Friday Feminist Profiles: Elizabeth

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Name: Elizabeth
Age: 26
Location: Chicago
Occupation: Financial Aid Counselor

Do you identify as a feminist? Why or why not? Yes!  Until no person is oppressed by gender, race, class, ability, sexuality, etc, there is a need for a movement that identifies such behavior, calls it out and works to create equality, equity and access for all.

What is your definition of feminism? A feminist critiques and identifies the world around her, creating awareness and solutions when able.  Feminism is the movement behind this individual act that pieces together patterns that oppress in our world and sparks activist change for solutions to better enable lives.  Everyone should be able to live a life free from oppression.

How does feminism factor into your life decisions/everyday life? Is this part of your own feminist activism?  Feminism is my framework.  Everything I do stems from my thoughts and feelings, which means everything I do is shaped by feminism.  This does not mean that my life is prescribed because really feminism is about choice.  The choices I do make definitely reflect my own feminist activism.  The causes I choose to pursue personally and professionally all have a root in the fact that feminism informs and guides my decisions.

What feminists have influenced you? How and why?  The biggest feminist in my life has always been my mom.  I knew she was a feminist but I never thought about her parenting in such a fashion.  She taught me to be constantly thinking and observing the world around me, while recognizing everyone's experience in that world is different.  Her understanding for others has led me to care for others beyond my immediate family and friends and seek a connection with others that goes beyond surface.  This is not always easy and is often trying but it's worth it to know a connection was made with another human being.

Can you tell me about a time when you felt someone was being sexist, racist, homophobic, and/or transphobic, etc. towards you? How did you handle this? In high school, I served on my church council.  At the time, there were no youth on the board so I ran and was elected.  At the first meeting I attended, the elected secretary wasn't present and I was asked to take notes by the president.  I sternly asked if I was being asked to do so because I was the only woman in the room.  Everyone got quiet... and then someone else volunteered.  Looking back, I think I was asked because I was female and also because I was the youngest.  I am surprised by my boldness but proud I stood up for myself.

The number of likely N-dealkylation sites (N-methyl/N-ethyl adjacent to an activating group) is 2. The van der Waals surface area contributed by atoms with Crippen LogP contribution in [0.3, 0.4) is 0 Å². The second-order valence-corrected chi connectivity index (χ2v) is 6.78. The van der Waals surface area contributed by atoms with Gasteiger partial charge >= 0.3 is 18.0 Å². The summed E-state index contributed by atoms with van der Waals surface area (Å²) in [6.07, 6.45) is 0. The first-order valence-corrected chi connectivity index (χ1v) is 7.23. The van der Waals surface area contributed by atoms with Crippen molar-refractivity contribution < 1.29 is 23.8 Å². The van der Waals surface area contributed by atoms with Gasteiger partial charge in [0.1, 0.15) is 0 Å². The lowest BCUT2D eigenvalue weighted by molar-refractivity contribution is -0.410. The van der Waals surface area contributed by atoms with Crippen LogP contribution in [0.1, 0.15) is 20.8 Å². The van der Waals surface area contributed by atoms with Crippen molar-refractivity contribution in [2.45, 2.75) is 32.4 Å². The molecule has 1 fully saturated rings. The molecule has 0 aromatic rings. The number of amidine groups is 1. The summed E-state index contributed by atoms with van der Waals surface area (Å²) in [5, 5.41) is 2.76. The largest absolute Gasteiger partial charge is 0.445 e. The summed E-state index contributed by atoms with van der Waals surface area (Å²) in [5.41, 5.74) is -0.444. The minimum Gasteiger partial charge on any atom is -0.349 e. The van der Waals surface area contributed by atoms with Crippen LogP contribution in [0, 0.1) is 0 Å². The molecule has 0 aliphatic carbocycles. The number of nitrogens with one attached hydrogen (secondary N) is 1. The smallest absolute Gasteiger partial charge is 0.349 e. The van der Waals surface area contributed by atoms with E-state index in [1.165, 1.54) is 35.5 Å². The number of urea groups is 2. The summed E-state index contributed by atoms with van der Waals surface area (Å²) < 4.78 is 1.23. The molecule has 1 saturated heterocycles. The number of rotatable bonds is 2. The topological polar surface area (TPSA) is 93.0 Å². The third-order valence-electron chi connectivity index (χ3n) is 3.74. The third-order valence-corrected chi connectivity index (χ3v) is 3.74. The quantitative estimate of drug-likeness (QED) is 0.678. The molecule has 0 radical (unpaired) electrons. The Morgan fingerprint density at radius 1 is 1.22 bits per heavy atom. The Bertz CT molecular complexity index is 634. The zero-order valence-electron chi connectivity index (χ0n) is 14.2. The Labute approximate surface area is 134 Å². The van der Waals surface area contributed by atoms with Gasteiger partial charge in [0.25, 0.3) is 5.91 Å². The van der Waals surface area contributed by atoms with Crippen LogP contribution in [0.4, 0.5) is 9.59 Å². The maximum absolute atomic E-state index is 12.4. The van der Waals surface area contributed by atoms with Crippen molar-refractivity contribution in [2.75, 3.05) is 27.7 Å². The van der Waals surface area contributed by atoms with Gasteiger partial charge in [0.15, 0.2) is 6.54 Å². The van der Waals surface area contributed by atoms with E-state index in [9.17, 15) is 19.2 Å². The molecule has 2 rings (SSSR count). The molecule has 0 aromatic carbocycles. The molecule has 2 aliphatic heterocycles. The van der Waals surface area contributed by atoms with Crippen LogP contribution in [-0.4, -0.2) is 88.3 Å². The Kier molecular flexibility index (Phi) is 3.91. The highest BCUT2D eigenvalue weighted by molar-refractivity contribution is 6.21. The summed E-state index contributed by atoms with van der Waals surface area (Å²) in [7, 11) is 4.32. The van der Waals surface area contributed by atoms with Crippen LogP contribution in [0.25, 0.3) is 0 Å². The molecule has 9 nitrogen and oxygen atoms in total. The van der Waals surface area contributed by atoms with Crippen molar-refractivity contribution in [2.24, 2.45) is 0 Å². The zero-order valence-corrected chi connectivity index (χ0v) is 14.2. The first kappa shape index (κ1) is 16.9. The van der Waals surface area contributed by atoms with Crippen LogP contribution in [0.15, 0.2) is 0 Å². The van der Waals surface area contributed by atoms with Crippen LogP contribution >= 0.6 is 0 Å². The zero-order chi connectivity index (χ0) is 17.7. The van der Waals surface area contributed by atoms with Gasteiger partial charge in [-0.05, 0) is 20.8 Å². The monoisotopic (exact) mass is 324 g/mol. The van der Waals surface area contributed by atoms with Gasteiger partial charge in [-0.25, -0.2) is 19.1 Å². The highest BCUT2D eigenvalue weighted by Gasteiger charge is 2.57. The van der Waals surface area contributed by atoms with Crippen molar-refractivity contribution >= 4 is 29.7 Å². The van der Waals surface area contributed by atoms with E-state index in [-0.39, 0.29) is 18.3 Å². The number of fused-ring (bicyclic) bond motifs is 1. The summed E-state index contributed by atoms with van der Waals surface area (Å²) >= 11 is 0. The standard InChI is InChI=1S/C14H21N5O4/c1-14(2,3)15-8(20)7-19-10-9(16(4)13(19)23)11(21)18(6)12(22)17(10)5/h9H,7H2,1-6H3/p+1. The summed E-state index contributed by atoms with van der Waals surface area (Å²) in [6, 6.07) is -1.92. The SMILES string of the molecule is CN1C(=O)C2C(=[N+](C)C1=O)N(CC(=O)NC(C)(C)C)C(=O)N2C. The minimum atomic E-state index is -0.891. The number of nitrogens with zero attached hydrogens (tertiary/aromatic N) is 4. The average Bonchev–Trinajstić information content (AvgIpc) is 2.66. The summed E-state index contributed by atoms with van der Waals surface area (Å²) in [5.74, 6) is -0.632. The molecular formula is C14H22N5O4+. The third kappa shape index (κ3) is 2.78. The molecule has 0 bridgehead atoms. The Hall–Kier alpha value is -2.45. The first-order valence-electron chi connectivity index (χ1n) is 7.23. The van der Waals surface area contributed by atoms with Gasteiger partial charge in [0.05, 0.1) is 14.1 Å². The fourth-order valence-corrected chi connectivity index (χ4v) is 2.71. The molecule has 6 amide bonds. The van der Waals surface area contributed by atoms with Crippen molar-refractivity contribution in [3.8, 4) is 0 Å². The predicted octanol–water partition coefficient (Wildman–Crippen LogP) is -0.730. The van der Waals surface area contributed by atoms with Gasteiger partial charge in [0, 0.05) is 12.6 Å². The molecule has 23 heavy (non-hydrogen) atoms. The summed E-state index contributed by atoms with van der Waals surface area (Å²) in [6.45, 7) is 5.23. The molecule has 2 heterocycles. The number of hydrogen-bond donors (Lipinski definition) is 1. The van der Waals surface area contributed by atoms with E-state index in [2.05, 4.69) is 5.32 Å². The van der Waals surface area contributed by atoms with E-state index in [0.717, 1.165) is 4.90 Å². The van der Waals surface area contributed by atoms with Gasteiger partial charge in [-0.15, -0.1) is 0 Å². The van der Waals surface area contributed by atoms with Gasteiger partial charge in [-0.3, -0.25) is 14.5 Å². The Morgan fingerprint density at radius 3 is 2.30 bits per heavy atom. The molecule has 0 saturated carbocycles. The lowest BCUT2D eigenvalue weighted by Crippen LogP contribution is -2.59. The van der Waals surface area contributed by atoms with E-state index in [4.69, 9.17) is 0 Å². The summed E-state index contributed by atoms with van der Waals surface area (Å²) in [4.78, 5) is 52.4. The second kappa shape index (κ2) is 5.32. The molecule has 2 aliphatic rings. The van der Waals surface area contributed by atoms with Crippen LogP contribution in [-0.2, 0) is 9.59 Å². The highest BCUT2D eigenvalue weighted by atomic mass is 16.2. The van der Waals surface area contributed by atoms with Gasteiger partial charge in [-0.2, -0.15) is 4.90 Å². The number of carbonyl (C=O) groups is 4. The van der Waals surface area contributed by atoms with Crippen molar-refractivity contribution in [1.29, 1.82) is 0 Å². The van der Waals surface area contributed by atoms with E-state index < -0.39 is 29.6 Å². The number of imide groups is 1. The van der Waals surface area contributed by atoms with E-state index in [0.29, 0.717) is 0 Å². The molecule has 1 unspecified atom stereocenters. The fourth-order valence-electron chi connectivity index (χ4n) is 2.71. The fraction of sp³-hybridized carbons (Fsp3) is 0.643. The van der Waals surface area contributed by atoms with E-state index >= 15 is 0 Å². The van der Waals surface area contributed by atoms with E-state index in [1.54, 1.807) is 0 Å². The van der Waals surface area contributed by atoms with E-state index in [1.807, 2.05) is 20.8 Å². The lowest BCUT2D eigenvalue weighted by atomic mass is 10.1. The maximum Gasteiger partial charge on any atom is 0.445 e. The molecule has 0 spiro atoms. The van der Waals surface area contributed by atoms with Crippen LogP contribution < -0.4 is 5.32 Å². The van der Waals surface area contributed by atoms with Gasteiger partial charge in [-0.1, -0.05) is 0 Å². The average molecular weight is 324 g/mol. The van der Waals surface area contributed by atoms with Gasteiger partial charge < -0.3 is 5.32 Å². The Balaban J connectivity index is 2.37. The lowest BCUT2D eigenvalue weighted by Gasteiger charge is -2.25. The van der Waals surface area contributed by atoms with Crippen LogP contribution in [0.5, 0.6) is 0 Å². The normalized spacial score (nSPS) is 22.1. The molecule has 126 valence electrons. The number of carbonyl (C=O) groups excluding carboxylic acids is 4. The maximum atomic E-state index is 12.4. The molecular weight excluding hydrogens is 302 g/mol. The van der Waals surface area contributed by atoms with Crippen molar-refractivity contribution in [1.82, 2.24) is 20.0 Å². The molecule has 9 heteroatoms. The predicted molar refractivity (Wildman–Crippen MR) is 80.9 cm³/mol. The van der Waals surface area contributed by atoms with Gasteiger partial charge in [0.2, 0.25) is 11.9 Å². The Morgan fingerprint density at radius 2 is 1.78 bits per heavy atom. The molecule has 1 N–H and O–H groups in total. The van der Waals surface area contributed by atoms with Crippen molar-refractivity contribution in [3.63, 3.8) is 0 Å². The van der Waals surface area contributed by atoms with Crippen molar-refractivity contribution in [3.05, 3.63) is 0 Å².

In your experience, has feminism been inclusive or exclusive to you? I find feminism everywhere in identification and in acts.  Some feminist circles are closed but for every closed group, there are other groups or individuals to welcome in or be welcomed by.  I have often felt I don't have a place to call my own so I regularly try to make things happen on my own initiative, rather than tagging along with someone else's efforts.  This is lonely at times but as a result, I have not felt the sting of exclusivity.

Why do you think many people are resistant to calling themselves feminists?  It's scary to put yourself out in the world and it's difficult for some people to notice the big picture.  The combination of these two is why I think there is hesitation.  Feminism is not popular and it requires those who identify to answer some tough questions, externally but also internally.  How do men fit into your life when they are oppressors?  As a white, how to I reconcile racism in my own activism?  Am I willing to call co-workers out when they make sexist/ racist/ homophobic comments?  These questions and more require a sense of solitude within oneself.  This is difficult to develop and the task is simply too daunting for some.  For those willing to try, cheers to you!

What do you think are the biggest obstacles women face today?  Which women?  Across all issues, I think one theme present is for women to be regarded as equals in terms of the spaces they occupy, whether this be in the workplace, on the street or in their own bodies.  Many issues are encompassed here but until women can live freely as women, there is much work to be done.

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(If you would like to be profiled, please email me: lachristagreco[at]gmail[dot]com)